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A Week in the Wild: Field Lessons

Professor Aaron Wirsing

Professor Aaron Wirsing points out wolf tracks on the side of the road in Yellowstone.

Students and professors from the College of the Environment made a classroom out of one of the world’s most closely monitored ecosystems: Yellowstone National Park.

Through the shimmering heat waves of a midafternoon sunbreak, hundreds of yards across the silent expanse of the Lamar Valley, students can barely see three wolves through a spotting scope. The elusive animals are curled up in the snow, camouflaged against a backdrop of brown sage.

All week long, during a springtime experiential learning course in Yellowstone National Park, students from the University of Washington have been hoping to catch a glimpse of the iconic predator. Now they take turns sharing the scope, each getting a brief but precious look.

It’s the class’s last day in the park, and while this much-hoped-for sighting is the exclamation point on their pilgrimage, the experience has been about so much more than wolves.

Why Yellowstone?

A week of intensive fieldwork followed by a research project and presentation, the School of Environmental and Forest Sciences’ course “Wildlife Conservation in Northwest Ecosystems” teaches UW students about the intertwined ecosystem of America’s oldest national park.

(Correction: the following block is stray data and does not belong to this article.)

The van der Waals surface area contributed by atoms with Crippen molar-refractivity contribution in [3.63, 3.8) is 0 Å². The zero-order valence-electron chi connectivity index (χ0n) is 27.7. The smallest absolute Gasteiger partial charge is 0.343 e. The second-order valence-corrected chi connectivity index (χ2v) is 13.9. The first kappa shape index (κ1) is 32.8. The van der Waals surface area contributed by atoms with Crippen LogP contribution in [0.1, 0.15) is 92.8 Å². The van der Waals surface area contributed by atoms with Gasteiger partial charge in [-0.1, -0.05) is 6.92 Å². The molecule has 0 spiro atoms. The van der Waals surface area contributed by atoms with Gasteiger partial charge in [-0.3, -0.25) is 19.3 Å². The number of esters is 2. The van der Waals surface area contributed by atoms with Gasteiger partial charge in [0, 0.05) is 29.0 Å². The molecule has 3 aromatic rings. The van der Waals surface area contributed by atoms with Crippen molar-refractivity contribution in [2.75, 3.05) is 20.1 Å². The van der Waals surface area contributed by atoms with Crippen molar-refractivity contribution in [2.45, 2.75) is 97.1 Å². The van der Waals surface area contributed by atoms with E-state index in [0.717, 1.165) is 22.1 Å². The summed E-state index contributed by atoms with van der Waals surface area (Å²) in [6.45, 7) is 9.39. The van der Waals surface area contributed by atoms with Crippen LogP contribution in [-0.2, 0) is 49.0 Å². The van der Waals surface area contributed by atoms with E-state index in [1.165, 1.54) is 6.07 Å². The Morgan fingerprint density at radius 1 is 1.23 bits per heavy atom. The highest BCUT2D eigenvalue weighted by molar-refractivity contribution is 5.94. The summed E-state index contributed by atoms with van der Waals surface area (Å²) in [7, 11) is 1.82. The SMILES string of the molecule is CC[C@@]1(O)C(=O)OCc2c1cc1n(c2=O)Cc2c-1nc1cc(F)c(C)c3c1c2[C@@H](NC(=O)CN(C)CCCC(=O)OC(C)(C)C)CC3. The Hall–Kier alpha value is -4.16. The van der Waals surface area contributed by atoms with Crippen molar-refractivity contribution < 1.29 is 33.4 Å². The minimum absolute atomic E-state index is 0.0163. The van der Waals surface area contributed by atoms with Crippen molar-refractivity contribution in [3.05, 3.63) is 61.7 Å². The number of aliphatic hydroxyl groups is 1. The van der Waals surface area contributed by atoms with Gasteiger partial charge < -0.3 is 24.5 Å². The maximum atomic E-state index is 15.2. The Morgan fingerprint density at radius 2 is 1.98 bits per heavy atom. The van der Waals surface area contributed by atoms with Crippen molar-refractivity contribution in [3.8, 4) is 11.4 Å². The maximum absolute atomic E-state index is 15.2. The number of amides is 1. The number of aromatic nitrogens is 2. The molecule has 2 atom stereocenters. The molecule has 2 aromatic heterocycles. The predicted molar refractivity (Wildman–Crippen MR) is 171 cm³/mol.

Some students have already done several animal surveys at the UW. Others are just dipping their toes into research and have never even been to a national park. Leading them in the field are professors John Marzluff, a bird expert with a focus on ravens, crows and jays; Aaron Wirsing, who studies how large carnivores shape the behavior of their prey; and Beth Gardner, who uses mathematical models to monitor and manage wildlife, plant and fisheries populations. Together, they teach their students about the rigors of science, life in the field — and what their futures might look like.

Yellowstone has long been a bellwether for scientists to study how ecosystems work. Learning about both wildlife and humans here has given students an experience they’ll bring back to their classrooms in Washington — and to their careers in the wide landscape beyond.

Experience the park

In the vignettes below, read more about who the students met in Yellowstone, the animals they saw and studied, and what they discovered about the challenges and rewards of careers in wildlife management.